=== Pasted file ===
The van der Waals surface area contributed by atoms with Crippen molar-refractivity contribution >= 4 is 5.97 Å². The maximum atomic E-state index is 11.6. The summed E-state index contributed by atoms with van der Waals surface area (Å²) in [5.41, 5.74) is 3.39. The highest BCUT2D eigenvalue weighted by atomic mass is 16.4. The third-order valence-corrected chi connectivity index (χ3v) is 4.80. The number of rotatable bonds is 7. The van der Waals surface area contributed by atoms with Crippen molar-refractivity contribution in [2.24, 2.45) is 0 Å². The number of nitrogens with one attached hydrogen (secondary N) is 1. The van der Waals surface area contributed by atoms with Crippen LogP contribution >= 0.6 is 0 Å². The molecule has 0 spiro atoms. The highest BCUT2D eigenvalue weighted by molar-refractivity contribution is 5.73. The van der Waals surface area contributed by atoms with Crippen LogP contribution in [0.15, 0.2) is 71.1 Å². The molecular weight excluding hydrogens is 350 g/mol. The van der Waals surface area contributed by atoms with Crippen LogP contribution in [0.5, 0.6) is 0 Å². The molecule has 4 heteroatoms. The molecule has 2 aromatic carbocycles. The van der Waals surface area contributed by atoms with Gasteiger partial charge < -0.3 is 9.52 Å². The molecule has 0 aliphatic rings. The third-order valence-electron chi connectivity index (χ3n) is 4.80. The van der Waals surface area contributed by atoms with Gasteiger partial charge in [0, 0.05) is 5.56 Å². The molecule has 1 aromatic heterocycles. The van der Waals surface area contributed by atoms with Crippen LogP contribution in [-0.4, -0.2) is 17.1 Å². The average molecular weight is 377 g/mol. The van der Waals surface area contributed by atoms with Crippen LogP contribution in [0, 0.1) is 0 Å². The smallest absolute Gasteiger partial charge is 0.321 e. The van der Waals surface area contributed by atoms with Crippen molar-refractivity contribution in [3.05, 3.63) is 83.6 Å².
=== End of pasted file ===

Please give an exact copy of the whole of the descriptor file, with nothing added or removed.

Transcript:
The van der Waals surface area contributed by atoms with Crippen molar-refractivity contribution >= 4 is 5.97 Å². The maximum atomic E-state index is 11.6. The summed E-state index contributed by atoms with van der Waals surface area (Å²) in [5.41, 5.74) is 3.39. The highest BCUT2D eigenvalue weighted by atomic mass is 16.4. The third-order valence-corrected chi connectivity index (χ3v) is 4.80. The number of rotatable bonds is 7. The van der Waals surface area contributed by atoms with Crippen molar-refractivity contribution in [2.24, 2.45) is 0 Å². The number of nitrogens with one attached hydrogen (secondary N) is 1. The van der Waals surface area contributed by atoms with Crippen LogP contribution >= 0.6 is 0 Å². The molecule has 0 spiro atoms. The highest BCUT2D eigenvalue weighted by molar-refractivity contribution is 5.73. The van der Waals surface area contributed by atoms with Crippen LogP contribution in [0.15, 0.2) is 71.1 Å². The molecular weight excluding hydrogens is 350 g/mol. The van der Waals surface area contributed by atoms with Crippen LogP contribution in [0.5, 0.6) is 0 Å². The molecule has 4 heteroatoms. The molecule has 2 aromatic carbocycles. The van der Waals surface area contributed by atoms with Gasteiger partial charge < -0.3 is 9.52 Å². The molecule has 0 aliphatic rings. The third-order valence-electron chi connectivity index (χ3n) is 4.80. The van der Waals surface area contributed by atoms with Gasteiger partial charge in [0, 0.05) is 5.56 Å². The molecule has 1 aromatic heterocycles. The van der Waals surface area contributed by atoms with Crippen LogP contribution in [-0.4, -0.2) is 17.1 Å². The average molecular weight is 377 g/mol. The van der Waals surface area contributed by atoms with Crippen LogP contribution in [0, 0.1) is 0 Å². The smallest absolute Gasteiger partial charge is 0.321 e. The van der Waals surface area contributed by atoms with Crippen molar-refractivity contribution in [3.05, 3.63) is 83.6 Å².